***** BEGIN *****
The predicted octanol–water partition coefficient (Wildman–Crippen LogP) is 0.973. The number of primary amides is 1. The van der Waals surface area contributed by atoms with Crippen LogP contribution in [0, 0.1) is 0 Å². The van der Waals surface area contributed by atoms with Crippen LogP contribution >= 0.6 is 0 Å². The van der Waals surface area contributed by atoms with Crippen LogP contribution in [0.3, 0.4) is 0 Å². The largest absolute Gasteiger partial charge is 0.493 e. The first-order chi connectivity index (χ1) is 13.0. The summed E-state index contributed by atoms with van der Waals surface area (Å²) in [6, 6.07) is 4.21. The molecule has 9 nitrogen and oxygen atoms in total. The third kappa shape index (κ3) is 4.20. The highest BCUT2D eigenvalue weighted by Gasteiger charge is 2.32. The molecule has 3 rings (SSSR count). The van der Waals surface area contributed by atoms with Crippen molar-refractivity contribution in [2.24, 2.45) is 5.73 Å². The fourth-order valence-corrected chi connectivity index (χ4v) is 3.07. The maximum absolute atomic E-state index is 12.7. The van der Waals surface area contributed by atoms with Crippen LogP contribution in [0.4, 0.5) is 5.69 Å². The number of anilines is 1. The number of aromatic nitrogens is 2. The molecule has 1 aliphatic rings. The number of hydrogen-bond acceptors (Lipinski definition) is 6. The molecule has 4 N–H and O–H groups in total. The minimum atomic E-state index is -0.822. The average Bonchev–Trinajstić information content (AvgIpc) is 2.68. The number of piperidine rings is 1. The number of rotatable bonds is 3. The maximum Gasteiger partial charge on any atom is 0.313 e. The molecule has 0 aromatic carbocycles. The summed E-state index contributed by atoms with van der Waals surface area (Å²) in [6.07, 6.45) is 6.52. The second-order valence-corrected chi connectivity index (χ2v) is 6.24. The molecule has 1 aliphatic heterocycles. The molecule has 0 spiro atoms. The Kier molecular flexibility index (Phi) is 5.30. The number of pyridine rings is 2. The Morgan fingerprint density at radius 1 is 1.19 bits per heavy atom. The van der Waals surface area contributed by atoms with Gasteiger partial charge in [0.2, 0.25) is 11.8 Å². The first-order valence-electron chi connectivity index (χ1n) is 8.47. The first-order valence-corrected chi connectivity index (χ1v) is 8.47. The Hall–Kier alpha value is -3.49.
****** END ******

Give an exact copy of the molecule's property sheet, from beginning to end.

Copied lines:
The predicted octanol–water partition coefficient (Wildman–Crippen LogP) is 0.973. The number of primary amides is 1. The van der Waals surface area contributed by atoms with Crippen LogP contribution in [0, 0.1) is 0 Å². The van der Waals surface area contributed by atoms with Crippen LogP contribution >= 0.6 is 0 Å². The van der Waals surface area contributed by atoms with Crippen LogP contribution in [0.3, 0.4) is 0 Å². The largest absolute Gasteiger partial charge is 0.493 e. The first-order chi connectivity index (χ1) is 13.0. The summed E-state index contributed by atoms with van der Waals surface area (Å²) in [6, 6.07) is 4.21. The molecule has 9 nitrogen and oxygen atoms in total. The third kappa shape index (κ3) is 4.20. The highest BCUT2D eigenvalue weighted by Gasteiger charge is 2.32. The molecule has 3 rings (SSSR count). The van der Waals surface area contributed by atoms with Crippen molar-refractivity contribution in [2.24, 2.45) is 5.73 Å². The fourth-order valence-corrected chi connectivity index (χ4v) is 3.07. The maximum absolute atomic E-state index is 12.7. The van der Waals surface area contributed by atoms with Crippen LogP contribution in [0.4, 0.5) is 5.69 Å². The number of anilines is 1. The number of aromatic nitrogens is 2. The molecule has 1 aliphatic rings. The number of hydrogen-bond acceptors (Lipinski definition) is 6. The molecule has 4 N–H and O–H groups in total. The minimum atomic E-state index is -0.822. The average Bonchev–Trinajstić information content (AvgIpc) is 2.68. The number of piperidine rings is 1. The number of rotatable bonds is 3. The maximum Gasteiger partial charge on any atom is 0.313 e. The molecule has 0 aromatic carbocycles. The summed E-state index contributed by atoms with van der Waals surface area (Å²) in [6.07, 6.45) is 6.52. The second-order valence-corrected chi connectivity index (χ2v) is 6.24. The molecule has 1 aliphatic heterocycles. The molecule has 0 spiro atoms. The Kier molecular flexibility index (Phi) is 5.30. The number of pyridine rings is 2. The Morgan fingerprint density at radius 1 is 1.19 bits per heavy atom. The van der Waals surface area contributed by atoms with Gasteiger partial charge in [0.2, 0.25) is 11.8 Å². The first-order valence-electron chi connectivity index (χ1n) is 8.47. The first-order valence-corrected chi connectivity index (χ1v) is 8.47. The Hall–Kier alpha value is -3.49.